To add to the tension, I went to the first meeting of the seminar today and came to the conclusion that this group is going to HATE my work. There is one anthropologist, who defended her thesis proposal today, and a whole slew of literature (and some philosophy and history) people. Now, back in Chicago I work in a reading group that has a very mixed (and mostly literature) disciplinary demographic and we manage to talk to each other, but this seminar has a very different tone. This woman’s proposal was, like most anthropology proposals, very tentative about defining “common sense” terms like “belief” and “faith” (she’s working on “secular Catholicism” in modern France), since those sorts of concepts are supposed to be derived from the fieldwork (i.e., interviews, observations) that she is about to do. In contrast, archive-based Humanities proposals tend to want all the theory worked out in advance, because this will structure how the project will proceed, what will be excluded, how texts will be interpreted.

In other words, most of the seminar members pounced on the fuzzy definitions and open-ended concepts and wouldn’t let go. Part of this was also due to an ignorance of disciplinary history, though; I’m guessing that most of these other scholars weren’t aware of anthropology’s “Crisis of Representation” in the 70s, 80s and 90s, and the effect it had on anthropologists’ views of their own theory-making. Most scholars in ethnographically-based study are now hyper-aware and self-conscious about how their own terms and concepts risk distorting the results they gain from those they consult with; for example, a North-American notion of secularism might not be the same as the French one, and presuming as much may cause you to misinterpret things and to come to erroneous conclusions.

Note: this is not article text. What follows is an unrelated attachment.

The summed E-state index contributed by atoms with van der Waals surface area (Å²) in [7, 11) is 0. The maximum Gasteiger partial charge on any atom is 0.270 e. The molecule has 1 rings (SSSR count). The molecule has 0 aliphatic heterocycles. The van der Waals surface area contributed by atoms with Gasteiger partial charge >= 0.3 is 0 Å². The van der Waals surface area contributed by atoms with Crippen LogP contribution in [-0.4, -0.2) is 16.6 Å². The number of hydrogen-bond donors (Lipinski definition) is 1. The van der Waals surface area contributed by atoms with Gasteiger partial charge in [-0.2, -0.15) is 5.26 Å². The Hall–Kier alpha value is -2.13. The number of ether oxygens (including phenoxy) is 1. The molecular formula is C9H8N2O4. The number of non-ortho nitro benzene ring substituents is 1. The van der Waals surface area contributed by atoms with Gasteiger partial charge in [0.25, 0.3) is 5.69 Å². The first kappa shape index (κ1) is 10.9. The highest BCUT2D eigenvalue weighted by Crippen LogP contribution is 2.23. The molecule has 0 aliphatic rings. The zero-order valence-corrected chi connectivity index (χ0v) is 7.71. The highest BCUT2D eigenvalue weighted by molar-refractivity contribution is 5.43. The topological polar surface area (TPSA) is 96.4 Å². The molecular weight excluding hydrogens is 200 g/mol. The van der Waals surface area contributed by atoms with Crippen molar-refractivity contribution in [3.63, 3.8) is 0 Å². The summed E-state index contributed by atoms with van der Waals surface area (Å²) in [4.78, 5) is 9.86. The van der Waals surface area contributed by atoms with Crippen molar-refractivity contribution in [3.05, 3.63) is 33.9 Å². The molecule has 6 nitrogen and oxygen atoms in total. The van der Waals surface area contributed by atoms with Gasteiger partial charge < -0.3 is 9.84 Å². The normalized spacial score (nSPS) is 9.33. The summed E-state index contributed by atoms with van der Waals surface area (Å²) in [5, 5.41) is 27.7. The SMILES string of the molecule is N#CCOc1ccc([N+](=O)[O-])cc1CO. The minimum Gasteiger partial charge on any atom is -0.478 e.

So, anyway, I’m expecting to show up in December with my soft, weak, vague notions of intimacy, publics, solidarity, affect and so on, and to be savaged. I’m certainly ready for it—one thing UofC teaches you is how to defend your ideas against ruthless critique—but I’m not looking forward to it.

mardi, octobre 21, 2008


Well, not much to report for today, really. I finally finished dealing with that student laptop with the persistent worm. In the end, I backed up her important documents and then wiped the disk and put in a completely new installation of the operating system (Windows XP, not Vista, thank you).

It was raining cats and dogs today, and so I arrived at my English class soaking wet. With all the dignity of a wet cat, I nonetheless pushed through with my class. After that, I headed home, ate a huge plate of leftovers, and did a bit of blogging. Then, sweet, sweet sleep.

lundi, octobre 20, 2008

Enervé, Enervated

[NOTE: enervé is a “false friend” of the English term, “enervated.” enervé means “frustrated, upset.”]

Although the rest of the day was relatively innocuous, the start of my day was, well, something else.

I left my apartment, a bit behind schedule, and walked over to the nearest Vélib station. All the bikes were taken or broken or, in one case, blocked (i.e., the light on the bike lock was red instead of green). Dammit.